How to save money and guarantee cooking oil quality

Whilst many have now adopted technology to test their cooking oil, still a significant number of restaurants and food service providers don’t have a suitable system in place for when to change the oil in their fryers. Generally, restaurants fall into one of 2 categories; either they are changing their oil too frequently, or in some cases not often enough. Both cases create serious issues for the affected company, issues which ironically, are very easily rectified.

Without a system in place, there is no way you can guarantee you are being economical in terms of oil consumption. If you change your oil on a particular day of the week for insurance, or even just sporadically as and when you remember / see fit, you are likely not being as economical with your oil as you could be. In this case, you would certainly benefit from employing a system to optimise frying oil usage.

Often companies simply change cooking oil based on mundane things like the colour of the oil, which is by no means an effective indicator of the stage the oil is at. A change in colour could be caused by something like colouring in the food, which then has no bearing on the oil still being usable. In which case, you may find you losing money, and again would benefit massively by optimising your oil usage. In some extreme cases, we have found companies save as much as 20% on oil consumption, simply by testing it on a regular basis. This soon adds up, especially when you think about this expenditure over the space of a year.

 

Many food service companies aren’t changing thier oil regularly enough

 

“But what if I discover I’m not changing my oil enough?” I hear you say. Well here you have an even bigger incentive to test your oil regularly. Using oil which is past the curve has potential to create a number of major issues. Firstly, you run the risk of producing a poor standard of fried food. With overused oil the fried shell is less crisp and the food absorbs much more oil than usual. The batter can become saturated with oil, giving you a greasy end product. This can then leave a bitter, unpleasant taste and very greasy due to a higher content of saturated fats.

Secondly, as the oil continues to age, the product produced is can become hard, oily and there is an added risk with using such aged oil, as this can also cause problems with the inner food (for example chicken, potato) not actually cooking properly. This, of course, could lead to a whole new list of problems for any company serving food, and can then cause problems from a food safety point of view.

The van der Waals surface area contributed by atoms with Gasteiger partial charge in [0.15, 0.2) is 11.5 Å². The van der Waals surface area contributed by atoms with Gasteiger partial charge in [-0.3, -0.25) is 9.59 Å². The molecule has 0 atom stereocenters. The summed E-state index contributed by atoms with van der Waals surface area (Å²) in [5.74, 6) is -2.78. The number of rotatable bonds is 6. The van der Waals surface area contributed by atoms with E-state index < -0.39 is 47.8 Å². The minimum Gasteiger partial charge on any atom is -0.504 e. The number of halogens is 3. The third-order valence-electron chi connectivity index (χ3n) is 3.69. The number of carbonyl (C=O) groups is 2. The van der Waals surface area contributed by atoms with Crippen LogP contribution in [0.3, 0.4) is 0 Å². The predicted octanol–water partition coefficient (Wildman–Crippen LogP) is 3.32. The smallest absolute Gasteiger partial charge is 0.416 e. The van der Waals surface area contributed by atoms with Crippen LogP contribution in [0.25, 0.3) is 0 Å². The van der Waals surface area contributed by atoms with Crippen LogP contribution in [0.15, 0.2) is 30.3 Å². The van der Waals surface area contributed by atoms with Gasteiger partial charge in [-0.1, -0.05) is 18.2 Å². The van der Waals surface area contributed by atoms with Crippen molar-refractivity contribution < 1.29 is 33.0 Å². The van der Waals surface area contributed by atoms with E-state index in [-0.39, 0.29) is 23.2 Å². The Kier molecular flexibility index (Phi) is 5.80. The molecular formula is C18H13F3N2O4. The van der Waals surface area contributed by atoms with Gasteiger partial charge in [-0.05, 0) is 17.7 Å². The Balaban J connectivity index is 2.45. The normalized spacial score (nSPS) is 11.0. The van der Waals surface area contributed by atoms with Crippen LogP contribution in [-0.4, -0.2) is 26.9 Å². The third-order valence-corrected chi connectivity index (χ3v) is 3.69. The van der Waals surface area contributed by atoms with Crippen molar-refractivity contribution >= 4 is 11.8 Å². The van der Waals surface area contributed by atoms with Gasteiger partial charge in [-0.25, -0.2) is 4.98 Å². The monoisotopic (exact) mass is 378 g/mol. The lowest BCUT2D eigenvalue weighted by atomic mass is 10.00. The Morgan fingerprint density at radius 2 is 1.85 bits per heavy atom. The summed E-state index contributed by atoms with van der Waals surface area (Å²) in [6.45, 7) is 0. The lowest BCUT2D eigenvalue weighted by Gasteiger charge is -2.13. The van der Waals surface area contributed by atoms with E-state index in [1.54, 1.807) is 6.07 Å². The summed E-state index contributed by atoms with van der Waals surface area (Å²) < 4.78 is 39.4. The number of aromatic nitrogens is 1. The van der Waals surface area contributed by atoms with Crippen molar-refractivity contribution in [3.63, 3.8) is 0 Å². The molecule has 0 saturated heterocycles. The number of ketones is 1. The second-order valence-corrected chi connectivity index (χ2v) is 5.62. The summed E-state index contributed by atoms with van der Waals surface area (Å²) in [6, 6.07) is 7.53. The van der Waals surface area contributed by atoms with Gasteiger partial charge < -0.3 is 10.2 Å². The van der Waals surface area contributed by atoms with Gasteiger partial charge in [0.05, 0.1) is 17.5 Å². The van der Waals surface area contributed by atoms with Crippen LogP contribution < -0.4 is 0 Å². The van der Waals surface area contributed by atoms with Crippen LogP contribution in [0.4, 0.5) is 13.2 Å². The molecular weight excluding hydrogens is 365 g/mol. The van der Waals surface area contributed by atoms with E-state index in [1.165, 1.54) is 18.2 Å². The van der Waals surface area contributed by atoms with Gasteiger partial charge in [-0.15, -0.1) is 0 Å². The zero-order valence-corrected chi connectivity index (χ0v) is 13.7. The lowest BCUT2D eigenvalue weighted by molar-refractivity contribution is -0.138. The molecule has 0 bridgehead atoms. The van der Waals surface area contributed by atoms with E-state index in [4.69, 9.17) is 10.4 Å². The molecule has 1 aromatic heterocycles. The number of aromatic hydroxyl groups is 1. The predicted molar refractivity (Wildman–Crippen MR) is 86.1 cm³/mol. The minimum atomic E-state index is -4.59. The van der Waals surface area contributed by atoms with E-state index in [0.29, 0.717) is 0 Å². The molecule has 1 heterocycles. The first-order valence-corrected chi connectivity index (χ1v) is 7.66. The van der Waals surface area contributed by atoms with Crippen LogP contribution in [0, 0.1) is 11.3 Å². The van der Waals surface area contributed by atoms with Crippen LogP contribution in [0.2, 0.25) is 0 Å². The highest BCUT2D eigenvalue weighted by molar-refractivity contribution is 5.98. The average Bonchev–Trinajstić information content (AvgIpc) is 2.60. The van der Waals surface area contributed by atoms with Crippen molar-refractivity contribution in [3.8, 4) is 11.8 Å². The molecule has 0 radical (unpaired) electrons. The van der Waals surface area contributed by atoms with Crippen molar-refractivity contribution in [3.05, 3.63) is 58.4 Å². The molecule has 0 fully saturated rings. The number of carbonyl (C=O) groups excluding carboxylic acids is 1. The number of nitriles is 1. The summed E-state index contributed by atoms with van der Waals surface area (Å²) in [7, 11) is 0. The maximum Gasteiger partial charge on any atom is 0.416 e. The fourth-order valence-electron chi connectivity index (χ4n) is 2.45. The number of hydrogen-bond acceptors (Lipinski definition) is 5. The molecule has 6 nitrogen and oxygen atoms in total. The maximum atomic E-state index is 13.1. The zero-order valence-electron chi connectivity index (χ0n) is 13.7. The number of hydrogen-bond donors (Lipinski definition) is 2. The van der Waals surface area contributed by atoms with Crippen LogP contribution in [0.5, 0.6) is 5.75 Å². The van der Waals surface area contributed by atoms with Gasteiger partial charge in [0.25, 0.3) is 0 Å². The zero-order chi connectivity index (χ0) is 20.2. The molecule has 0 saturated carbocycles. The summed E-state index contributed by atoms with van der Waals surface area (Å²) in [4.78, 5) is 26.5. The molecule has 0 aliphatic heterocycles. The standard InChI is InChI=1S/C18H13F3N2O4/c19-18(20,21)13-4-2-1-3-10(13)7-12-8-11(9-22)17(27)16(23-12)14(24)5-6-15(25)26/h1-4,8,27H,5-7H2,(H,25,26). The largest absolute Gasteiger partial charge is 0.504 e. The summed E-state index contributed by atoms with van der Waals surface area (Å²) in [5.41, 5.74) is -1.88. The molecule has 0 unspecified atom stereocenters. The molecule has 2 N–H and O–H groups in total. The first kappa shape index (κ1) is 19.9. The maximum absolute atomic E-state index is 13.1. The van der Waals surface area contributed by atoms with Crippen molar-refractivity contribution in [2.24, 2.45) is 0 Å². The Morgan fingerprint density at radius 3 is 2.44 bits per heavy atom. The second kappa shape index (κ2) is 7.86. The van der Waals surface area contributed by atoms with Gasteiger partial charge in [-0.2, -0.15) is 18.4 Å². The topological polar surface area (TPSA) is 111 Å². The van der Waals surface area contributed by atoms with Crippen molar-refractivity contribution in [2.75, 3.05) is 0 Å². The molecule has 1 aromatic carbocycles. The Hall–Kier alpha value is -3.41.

This video shows just how simple it is to test you cooking oil

 

Thirdly and perhaps most importantly, you won’t produce a consistent level of product quality. Ever wondered how multinational fast-food companies able to supply such consistent, fried products across the world? The answer is regular cooking oil testing.

In this situation, yes ok, you may not necessarily save money in the short term; but when you consider the long-term reputation of your restaurant or restaurant chain, you absolutely will be protecting your brand’s image. Producing a consistent, quality fried product, supports restaurants in their ongoing pursuit of being seen as a trusted, reputable and sustainable food brand.

 

Like some more info?

For more information on the cooking oil quality management or any of our products please visit our website www.testo.co.uk or give us a a call on +44 1420 544433 and we’ll be happy to help

About Testo Limited

We offer an extensive range of instruments for many parameters and applications including; Temperature, Humidity, Velocity, Gas analysis, RPM, Pressure, Light, pH, Sound. testo instruments are widely used in the following sectors: HVAC-R: heating, ventilation, air conditioning and refrigeration. Process Industry: manufacturing industries, service companies and utilities. Food Sector: including food manufacture, transport, storage, distribution and retail. Thermal Imaging: for building surveys, maintenance, electrical inspections and production monitoring.

Posted on August 17, 2017, in Food, Food Hygiene, food safety, HACCP, Health and Safety, Latest News, News, Online, Safety and tagged , , , , , . Bookmark the permalink. Leave a comment.

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